Soil as a final carbon trap

Thanks to better farming practices land epidermis can absorb excesses of our carbon dioxide emissions. A study describes related conditions.

The vision is really attractive: an increase of the rate of carbon sequestration in terrestrial epidermis of only 0.4 % would be enough to absorb all annual emissions of dioxide of carbon from fossil energy sources. In theory, therefore, the issue of the climate change could be solved by better control of dynamics of the soil whose absorption capacity is three times higher than that of the atmosphere. An international group of experts plunged into this hypothesis, suggested before the Academy of Science by two researchers from INRA (National Institute of the Agronomic Research) in 1999, and then set as one of the objectives of COP21. Its findings, published last month in the journal Geoderma, described the intent of the study.

 Twenty countries were involved in this “soil project” to estimate the potential of storage of a few tens of centimeters of soft layer of the soil where is almost 90 % of the land biomass. “Not every soil can sequester the carbon”, summarizes the soil scientist Vincent Chaplot, the researcher at the Laboratory of Oceanography and Climate and co-author of the study. The initiative entitled “4/1,000” was based on a simple calculation: counting with 161 tons of carbon per hectare 149 square kilometers of land trap in its two first meters of depth 2,400 gigatons of carbon. To add 8.9 gigatons emitted annually by human beings (it means 0.4 % or 4/1,000) thus does not seem to be an insurmountable challenge.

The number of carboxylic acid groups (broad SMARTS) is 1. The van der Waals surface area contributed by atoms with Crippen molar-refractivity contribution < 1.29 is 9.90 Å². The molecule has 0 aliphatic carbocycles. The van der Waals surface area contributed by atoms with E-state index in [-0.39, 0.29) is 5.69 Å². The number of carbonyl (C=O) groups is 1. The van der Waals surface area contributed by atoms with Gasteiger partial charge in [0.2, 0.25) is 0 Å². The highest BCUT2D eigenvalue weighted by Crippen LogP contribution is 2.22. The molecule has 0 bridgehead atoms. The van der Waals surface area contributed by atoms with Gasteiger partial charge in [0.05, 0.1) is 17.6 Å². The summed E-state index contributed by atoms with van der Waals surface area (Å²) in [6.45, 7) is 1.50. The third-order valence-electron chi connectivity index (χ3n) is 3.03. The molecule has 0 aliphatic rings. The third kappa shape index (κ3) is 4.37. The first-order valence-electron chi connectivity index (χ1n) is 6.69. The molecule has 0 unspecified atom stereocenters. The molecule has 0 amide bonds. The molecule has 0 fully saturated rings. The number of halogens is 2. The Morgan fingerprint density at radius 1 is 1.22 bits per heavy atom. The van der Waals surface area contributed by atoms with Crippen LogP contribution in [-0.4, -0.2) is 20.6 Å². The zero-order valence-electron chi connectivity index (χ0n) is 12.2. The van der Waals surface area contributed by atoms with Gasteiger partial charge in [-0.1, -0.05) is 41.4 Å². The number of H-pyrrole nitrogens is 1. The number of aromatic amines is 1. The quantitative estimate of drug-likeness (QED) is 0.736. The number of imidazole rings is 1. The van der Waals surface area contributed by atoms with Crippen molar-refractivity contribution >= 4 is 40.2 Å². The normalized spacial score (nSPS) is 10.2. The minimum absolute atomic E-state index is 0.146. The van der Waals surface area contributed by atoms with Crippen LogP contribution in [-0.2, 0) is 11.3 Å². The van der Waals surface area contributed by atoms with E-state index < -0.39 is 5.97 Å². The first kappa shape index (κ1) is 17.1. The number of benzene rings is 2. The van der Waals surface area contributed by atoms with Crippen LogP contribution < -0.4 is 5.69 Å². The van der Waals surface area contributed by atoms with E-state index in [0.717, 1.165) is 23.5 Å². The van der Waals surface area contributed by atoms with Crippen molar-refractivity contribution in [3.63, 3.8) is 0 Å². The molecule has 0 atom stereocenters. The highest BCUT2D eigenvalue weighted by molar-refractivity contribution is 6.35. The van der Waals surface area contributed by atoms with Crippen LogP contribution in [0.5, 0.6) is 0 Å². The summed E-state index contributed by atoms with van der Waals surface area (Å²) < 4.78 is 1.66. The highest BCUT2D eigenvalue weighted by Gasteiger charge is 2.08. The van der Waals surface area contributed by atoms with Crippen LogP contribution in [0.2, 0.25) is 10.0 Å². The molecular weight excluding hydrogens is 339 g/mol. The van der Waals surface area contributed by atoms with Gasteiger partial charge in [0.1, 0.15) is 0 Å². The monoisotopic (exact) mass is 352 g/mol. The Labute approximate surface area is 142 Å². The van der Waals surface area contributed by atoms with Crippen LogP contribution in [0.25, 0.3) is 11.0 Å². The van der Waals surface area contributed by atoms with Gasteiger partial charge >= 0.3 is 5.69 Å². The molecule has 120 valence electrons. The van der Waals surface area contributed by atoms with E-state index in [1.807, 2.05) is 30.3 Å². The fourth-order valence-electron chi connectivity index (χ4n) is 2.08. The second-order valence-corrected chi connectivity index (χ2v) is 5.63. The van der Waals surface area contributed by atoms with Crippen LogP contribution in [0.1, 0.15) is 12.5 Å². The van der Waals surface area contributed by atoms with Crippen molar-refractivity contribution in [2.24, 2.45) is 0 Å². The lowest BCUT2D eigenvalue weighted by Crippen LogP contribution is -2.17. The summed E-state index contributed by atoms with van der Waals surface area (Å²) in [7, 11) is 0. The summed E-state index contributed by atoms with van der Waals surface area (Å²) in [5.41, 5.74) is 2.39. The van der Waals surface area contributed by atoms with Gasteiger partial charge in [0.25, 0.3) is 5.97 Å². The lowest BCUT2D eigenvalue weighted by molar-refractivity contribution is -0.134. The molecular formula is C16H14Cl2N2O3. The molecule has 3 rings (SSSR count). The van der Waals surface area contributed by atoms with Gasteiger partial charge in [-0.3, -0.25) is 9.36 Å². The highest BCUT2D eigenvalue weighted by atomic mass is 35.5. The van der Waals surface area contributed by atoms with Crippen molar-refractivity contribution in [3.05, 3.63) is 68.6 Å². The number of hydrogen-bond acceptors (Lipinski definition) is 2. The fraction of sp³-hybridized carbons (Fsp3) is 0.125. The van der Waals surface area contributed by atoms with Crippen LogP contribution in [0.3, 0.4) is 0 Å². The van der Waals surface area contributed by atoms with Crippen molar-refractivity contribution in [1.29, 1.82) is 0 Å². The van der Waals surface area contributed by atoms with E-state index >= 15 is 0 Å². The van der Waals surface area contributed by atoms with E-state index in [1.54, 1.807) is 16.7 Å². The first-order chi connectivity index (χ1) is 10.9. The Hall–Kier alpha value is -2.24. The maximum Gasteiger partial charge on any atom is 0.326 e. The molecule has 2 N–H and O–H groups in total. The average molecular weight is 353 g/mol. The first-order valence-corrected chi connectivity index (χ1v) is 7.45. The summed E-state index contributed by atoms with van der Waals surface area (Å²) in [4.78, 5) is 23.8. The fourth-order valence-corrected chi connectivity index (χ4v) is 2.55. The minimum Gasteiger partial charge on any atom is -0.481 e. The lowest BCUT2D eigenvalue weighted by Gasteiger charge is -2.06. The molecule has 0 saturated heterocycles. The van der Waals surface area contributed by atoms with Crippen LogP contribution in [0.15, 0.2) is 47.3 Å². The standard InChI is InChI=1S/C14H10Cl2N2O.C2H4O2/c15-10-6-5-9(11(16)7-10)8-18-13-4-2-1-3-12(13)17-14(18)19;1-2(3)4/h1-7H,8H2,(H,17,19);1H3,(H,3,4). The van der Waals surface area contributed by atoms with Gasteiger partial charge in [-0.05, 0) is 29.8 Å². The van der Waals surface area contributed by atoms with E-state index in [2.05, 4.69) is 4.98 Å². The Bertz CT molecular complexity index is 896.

As we know how to do, Ryland Englehart, co-founder of the association Kiss the Ground, described the process in a video aimed on the regeneration of soils widely reported on the Internet, “The Soil Story”. “Thanks to photosynthesis, he explains, the atmospheric carbon is converted into sugars (carbohydrates). They feed plants down to the roots and provide nutrition to microorganisms that enrich the soil. It is a perfect technology. "

"The solution to our problem with emissions is thus under our feet.”


It is not so simple, however, as the researchers specify in “Geoderma”. In rocky areas, uncultivated deserts, saturated peat bogs, agricultural drained lands and urban areas less than 10 % of soils cannot be used for our purposes. So experts have recalculated. They have considered that the carbon storage potential lies mainly in agricultural lands. Then only 3,900 - 4,900 million hectares are available to sequester a total of 1.9 to 3.1 gigatons of carbon. “This is enough to compensate 20 to 35 % of global emissions of greenhouse gasses”, summarized Vincent Chaplot. To do better we shall increase the rate of sequestration to 40/1,000.

But it is even worse: the soils do not store as much as was expected. In raising this problem a young researcher, Bassem Dimassi, made a grand entrance at INRA in 2014 with the presentation of his thesis focused on the role of soil in the balance of carbon in the long-term periods. He compared the effect of several agricultural techniques on sequestration: permaculture, where we cultivate the soil without returning it, superficial tillage (up to 30 cm to the depth) and deep tillage.

_MG_0857SQ web.jpg As he presented, the reduced field work promotes the storage, at least during the first four years when the soil reposes. Then the level of carbon sequestration is stagnating and, after twenty-four years, it invariably declines at a rate of 0.42 to 0.44 % per year. The issue is the change that is taking place in the dynamics of surface: in the long run uncultivated soils become spongier. They hold water but banish carbon. Conversely, the worked soil warms in depth. Biological activity is more intense. The transformation of the organic matter - supported by compost, mulch and other natural fertilizers - provides nitrogen that promotes growth accelerating the supply of glucose necessary for the work of microorganisms.